There’s more to be said about how to cultivate generosity, but these tips are a good start. The big thing is to send people to your church website where they can give online.

Follow these simple steps to set up online giving at your church, and you’ll be ready for the tithing revolution that’s already beginning.

Comments

  1. Where is the biblical reference to tithing in the New Testament? I could not find its location

    • Karen Engle says:

      Hi Dennis,
      Thank you for your response. If you are interested in learning more about Logos and our philosophy as a company, I recommend reading this statement from our CEO, Bob Pritchett: https://www.logos.com/about/publishing-philosophy. It may not answer your specific question about tithing, but it does offer insight into the company’s general publishing philosophy and another place to ask your question within Faithlife. Let me know if you have any questions. I hope you have a great day!

  2. Greetings, Dennis!

    NO ONE can give you a scriptural reference that commands or encourages tithing in the New Testament, because there isn’t a reference. The closest referent is when Jesus CONDEMNS the Religious Aristocracy for neglecting the “weightier,” heavier elements (τὰ βαρύτερα) of the Law such as “justice and mercy and faithfulness,” while holding the less consequential elements of the law such as tithing. (Matthew 23:23, Luke 11:42)

    The FACT is that neither our LORD nor His Apostles and their apostolic associates commands or encourages the Church to tithe.

    First, tithing was only given by Divine Imperative to Yahweh’s covenant people, Israel. When Abram gave tithes to Melchizedech, it was a voluntary offering that was a customary form of giving for the people of that chronological period and geography. NOTE: Yahweh did not command Abram nor his grandson, Jacob, to do so. [See below]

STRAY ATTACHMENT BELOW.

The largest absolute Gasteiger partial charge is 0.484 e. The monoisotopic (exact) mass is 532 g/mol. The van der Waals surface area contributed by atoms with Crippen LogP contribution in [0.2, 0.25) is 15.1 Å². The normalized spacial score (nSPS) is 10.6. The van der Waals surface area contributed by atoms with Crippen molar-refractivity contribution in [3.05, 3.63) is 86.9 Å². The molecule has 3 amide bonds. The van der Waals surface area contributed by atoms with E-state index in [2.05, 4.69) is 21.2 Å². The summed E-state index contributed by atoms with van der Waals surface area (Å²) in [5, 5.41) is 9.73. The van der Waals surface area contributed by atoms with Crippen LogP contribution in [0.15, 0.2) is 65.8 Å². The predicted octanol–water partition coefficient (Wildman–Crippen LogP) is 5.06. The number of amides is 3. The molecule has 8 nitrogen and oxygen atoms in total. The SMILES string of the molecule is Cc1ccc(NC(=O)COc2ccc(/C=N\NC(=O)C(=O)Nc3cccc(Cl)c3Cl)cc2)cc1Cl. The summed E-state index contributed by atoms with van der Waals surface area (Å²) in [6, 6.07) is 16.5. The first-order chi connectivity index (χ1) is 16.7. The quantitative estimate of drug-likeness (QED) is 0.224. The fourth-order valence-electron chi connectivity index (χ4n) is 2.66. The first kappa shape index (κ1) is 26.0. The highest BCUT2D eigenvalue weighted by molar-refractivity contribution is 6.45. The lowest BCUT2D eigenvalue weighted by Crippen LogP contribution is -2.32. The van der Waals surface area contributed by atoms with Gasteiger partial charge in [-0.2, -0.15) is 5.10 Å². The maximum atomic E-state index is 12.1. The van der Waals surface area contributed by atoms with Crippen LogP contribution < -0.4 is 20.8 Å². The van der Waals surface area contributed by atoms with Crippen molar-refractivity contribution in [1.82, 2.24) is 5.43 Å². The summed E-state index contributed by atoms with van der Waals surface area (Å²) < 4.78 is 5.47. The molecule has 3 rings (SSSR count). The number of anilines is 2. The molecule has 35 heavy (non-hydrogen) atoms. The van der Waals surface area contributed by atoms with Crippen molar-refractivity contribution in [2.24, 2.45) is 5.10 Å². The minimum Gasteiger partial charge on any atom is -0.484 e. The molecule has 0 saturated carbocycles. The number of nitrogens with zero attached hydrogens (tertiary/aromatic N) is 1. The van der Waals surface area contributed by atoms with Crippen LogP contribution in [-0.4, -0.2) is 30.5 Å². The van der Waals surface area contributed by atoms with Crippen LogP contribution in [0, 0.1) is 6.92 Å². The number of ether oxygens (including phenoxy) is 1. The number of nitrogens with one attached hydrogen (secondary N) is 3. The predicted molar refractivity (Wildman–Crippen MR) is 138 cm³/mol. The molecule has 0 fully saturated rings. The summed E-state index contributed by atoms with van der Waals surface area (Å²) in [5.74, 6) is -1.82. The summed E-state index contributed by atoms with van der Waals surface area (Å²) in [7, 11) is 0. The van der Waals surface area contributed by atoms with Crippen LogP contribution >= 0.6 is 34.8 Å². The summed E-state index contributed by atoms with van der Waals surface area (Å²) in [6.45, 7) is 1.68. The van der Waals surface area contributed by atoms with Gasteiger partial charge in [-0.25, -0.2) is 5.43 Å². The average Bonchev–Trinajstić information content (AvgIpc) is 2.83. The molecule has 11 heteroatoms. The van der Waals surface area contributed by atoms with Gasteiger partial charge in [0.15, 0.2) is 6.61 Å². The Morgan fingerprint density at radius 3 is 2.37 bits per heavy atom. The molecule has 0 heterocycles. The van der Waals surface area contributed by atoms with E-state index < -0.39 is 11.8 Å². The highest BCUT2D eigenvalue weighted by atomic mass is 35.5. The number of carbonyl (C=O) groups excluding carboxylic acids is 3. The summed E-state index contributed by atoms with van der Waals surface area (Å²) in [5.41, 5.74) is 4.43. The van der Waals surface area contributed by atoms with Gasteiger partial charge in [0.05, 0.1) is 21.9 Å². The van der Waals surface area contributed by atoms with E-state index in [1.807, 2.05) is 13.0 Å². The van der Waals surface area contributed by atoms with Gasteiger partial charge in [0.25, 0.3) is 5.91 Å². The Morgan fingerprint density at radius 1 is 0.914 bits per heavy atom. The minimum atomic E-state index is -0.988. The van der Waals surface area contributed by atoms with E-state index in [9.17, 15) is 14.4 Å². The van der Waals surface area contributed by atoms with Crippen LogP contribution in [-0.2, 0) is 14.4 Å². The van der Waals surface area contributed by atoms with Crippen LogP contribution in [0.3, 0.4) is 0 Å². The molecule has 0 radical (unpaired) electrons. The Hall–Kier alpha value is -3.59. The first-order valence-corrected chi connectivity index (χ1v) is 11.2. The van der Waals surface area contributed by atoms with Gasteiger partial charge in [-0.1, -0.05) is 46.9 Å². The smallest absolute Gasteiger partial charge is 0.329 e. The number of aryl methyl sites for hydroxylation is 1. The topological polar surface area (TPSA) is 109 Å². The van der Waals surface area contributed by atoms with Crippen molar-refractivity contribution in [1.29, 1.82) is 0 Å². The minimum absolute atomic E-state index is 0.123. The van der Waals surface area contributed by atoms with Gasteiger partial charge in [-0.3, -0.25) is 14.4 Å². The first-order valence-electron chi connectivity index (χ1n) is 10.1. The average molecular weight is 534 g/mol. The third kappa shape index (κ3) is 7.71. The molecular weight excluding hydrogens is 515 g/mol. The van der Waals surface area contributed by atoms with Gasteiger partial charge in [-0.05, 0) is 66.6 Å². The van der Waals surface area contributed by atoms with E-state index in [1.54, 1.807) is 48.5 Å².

Second, its PRIMARY purpose was to support the Levitical Priesthood in the administration of the Sacrificial System. [See below]

    Third, the tithe was never money.

    (Genesis 14:18-20, Genesis 28:20-22, Leviticus 27, Numbers 18, Deuteronomy 12, 14, 26)

    Fourth, the administration of the Sacrificial System finds its consummation in the LORD Jesus, the once and for all sacrifice. (Hebrews 10:1 and 10:12)

    Should christians give in support of the Body of Christ? YES! (Matthew 5:42 and 6:2-3, Luke 6:30 and 6:38, 1Corinthians 8, 2Corinthians 8 and 9) However, when pastors teach tithing as the New Testament standard of giving, they are doing so without any Christological or Apostolic warrant to do so. It is a posture of presumption and a simultaneous failure to trust the Holy Spirit to dictate what a person should give, as the NEEDS of the church are disclosed. Tithing is one of many issues in which the church errors, but it is a prominent misstep that serves to remind us that we are to be inculcated in both word and deed by nothing more or less than the words of Christ and the Apostle’s Doctrine.

    Grace and Peace,

    Louis
    http://www.eastnewport.org